The OPC-478 class of cables allows to program and clone ICOM IC-V80 2m radios, amongst others.
This requires an 1N4148 diode, and a 3.5mm TRS jack connector. For cleanliness, a 10-pin female IDC 2.54mm connector and ribbon (which ends up looking a lot like the BP Probe Kit) is also a good idea.
The BusPirate's mode 3 UART bridge exposes RTS and CTS signals, which L4ELA's approach needs to short; mode 1 doesn't, and it is probably safe to assume that the effect will be the same.
The IC-V80 can be programmed with ICOMM's CS-V80 (a dubious copy of which can be found here). The software expects a normal serial port where the BusPirate is connected. It is therefore necessary to make it behave as a bridge.
Another issue is that the PC–BP connection can be at a different speed than the BP–Radio link, whereas CS-V80 expects a single connection, with settable speed. Before setting the BP in bridge mode, it is therefore necessary to set both sides to what the programming software expects, that is, 9600-8n1, 3.3/0V levels for normal speed.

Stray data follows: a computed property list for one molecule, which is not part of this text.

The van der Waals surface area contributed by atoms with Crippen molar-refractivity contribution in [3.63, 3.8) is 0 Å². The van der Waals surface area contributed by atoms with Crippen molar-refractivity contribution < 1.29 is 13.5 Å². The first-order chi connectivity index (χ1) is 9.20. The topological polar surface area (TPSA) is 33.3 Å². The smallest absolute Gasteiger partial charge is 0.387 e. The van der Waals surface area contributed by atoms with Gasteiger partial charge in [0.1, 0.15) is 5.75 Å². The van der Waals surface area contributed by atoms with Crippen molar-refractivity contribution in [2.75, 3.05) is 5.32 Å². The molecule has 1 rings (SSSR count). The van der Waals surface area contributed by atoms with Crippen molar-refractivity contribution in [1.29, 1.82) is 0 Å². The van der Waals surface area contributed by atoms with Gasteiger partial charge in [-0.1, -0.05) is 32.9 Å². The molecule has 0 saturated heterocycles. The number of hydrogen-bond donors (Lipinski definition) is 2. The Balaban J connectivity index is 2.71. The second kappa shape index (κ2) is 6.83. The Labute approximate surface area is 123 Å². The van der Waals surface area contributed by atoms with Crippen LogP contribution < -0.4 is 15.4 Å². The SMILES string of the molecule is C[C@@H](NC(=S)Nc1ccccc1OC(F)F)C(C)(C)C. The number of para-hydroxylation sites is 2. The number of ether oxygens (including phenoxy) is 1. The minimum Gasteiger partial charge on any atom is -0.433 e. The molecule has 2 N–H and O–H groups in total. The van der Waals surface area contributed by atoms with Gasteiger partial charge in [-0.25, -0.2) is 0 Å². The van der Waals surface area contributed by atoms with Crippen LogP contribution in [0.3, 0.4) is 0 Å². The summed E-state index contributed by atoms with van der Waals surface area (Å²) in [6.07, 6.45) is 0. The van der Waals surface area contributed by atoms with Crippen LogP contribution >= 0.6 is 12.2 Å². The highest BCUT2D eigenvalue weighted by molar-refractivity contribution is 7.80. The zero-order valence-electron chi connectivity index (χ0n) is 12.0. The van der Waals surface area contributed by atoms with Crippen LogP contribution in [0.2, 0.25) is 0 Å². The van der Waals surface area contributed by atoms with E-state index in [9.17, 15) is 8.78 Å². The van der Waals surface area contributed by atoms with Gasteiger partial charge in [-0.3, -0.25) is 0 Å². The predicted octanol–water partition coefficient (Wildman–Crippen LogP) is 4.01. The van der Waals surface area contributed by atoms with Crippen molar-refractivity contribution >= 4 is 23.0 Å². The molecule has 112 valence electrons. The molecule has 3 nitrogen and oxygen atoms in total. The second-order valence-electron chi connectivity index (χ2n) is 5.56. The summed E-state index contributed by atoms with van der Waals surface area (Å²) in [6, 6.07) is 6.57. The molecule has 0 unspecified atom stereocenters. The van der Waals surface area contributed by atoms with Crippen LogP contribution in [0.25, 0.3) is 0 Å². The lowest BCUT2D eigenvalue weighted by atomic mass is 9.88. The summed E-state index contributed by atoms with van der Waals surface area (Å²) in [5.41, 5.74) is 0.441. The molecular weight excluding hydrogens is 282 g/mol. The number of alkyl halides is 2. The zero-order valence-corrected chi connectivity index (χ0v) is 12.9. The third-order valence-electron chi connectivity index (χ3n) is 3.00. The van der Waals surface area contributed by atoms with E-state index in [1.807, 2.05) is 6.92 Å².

HiZ>m [...] 3. UART [...] (1)>3 Set serial port speed: (bps) [...] 5. 9600 [...] (1)>5 Data bits and parity: 1. 8, NONE *default [...] (1)> Stop bits: 1. 1 *default [...] (1)> Receive polarity: 1. Idle 1 *default [...] (1)> Select output type: 1. Open drain (H=Hi-Z, L=GND) 2. Normal (H=3.3V, L=GND) (1)>2 Ready UART>b Set serial port speed: (bps) [...] 5. 9600 [...] (1)>5 Adjust your terminal Space to continue
At this stage, it is necessary to disconnect, and reconnect at 9600bps (normal speed in the COM port menu).
UART>(3) UART bridge Reset to exit Are you sure? y
After disconnecting the terminal, the CS-V80 should now be able to use the bridge to communicate with the radio. And it does.
Work out what is the high speed baudrate.
Easier than above, it appears that the 3.5“ and 2.25”. The bottomline is as follows (from ).
Doesn't quite work